Q: Tell us about Tiana -
I’m so proud of Tiana. Tiana is such a strong character. She is the newest Disney Princess, but unlike the other Disney Princesses, she’s not waiting around for a Prince to come. She starts out not even a Princess. She’s a waitress that wants her own restaurant. It’s a dream her father had and she works so hard for this, and what she learns through this adventure is that life is a balance of things, of hard work, but also love. You can’t live without love and she just grows tremendously as a character through this movie. And she’s so beautiful, the way she’s designed and the way she’s drawn. I’m so proud of this character.
Q: And Prince Naveen?
Every fairy tale needs to have a Prince and we have a fantastic Prince. Prince Naveen, from the mythical country of Maldonia, and he is terrific. He’s so fun. He’s sort of this playboy, a rich kid character, but he has been turned into a frog by the evil Dr. Facilier. But through being a frog, he learns a lot from Tiana. He learns a lot about responsibility and he falls truly in love for the first time in his life. And he’s just such a funny character.
Q: Talk about the two sides of magic.
One of the things I love about putting the film in New Orleans is the magic. And we have both sides — the dark and the light — side of magic in New Orleans. And so we have Dr. Facilier, the bad guy and he is, I tell you, he is one of the best Disney villains that’s ever been done. He’s so charismatic, charming. He has a musical number and it just stops the show, it’s so beautifully animated. Then we have the sort of Fairy Godmother, you might say. Mama Odie, and she is just so funny and so charming. And she lives in the deepest, darkest part of the bayou in this shrimp boat that’s stuck up into this tree. And she has her seeing-eye snake, Ju Ju with her. She’s really funny, she steals the show.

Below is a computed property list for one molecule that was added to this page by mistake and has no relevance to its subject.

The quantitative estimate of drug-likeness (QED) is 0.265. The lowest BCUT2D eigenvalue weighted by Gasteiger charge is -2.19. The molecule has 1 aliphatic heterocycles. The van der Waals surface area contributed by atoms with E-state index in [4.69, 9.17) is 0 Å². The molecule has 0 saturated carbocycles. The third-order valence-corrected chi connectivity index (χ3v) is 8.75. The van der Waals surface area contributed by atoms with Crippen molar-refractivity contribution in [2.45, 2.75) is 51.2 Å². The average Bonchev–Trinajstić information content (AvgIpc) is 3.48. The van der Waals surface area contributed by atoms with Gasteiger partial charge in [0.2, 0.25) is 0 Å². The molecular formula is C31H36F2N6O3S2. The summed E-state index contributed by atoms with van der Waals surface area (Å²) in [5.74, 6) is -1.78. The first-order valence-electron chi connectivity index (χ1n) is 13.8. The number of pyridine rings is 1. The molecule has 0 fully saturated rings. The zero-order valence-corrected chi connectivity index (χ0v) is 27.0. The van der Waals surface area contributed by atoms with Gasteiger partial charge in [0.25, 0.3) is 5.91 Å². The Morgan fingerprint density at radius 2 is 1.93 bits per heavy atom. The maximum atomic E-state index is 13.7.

Q: And the two characters they meet in the bayou?
After Tiana and Prince Naveen are turned into frogs, they travel the bayou looking for Mama Odie to turn them back into humans. On the way, they meet two characters who are just phenomenal. One is an alligator – that is a jazz playing alligator—he plays a trumpet, his name is Louis. And he is so sweet, so funny, and he wants to be human, too, so he could play jazz with all the big bands. He’s kind of a scaredy cat, but that’s what so charming about him. He’s so funny.
And they also meet a Cajun firefly named Ray, and he’s got so much heart—he’s lovesick, he’s so madly in love with the love of his life. The main characters learn a lot about true love from Ray—he’s really just so funny and so sweet.
Q: You returned in 2006 and now it’s 2009. It took you only three years to make this beautiful film?
Q: Is it a risk to bring back a classic animated movie?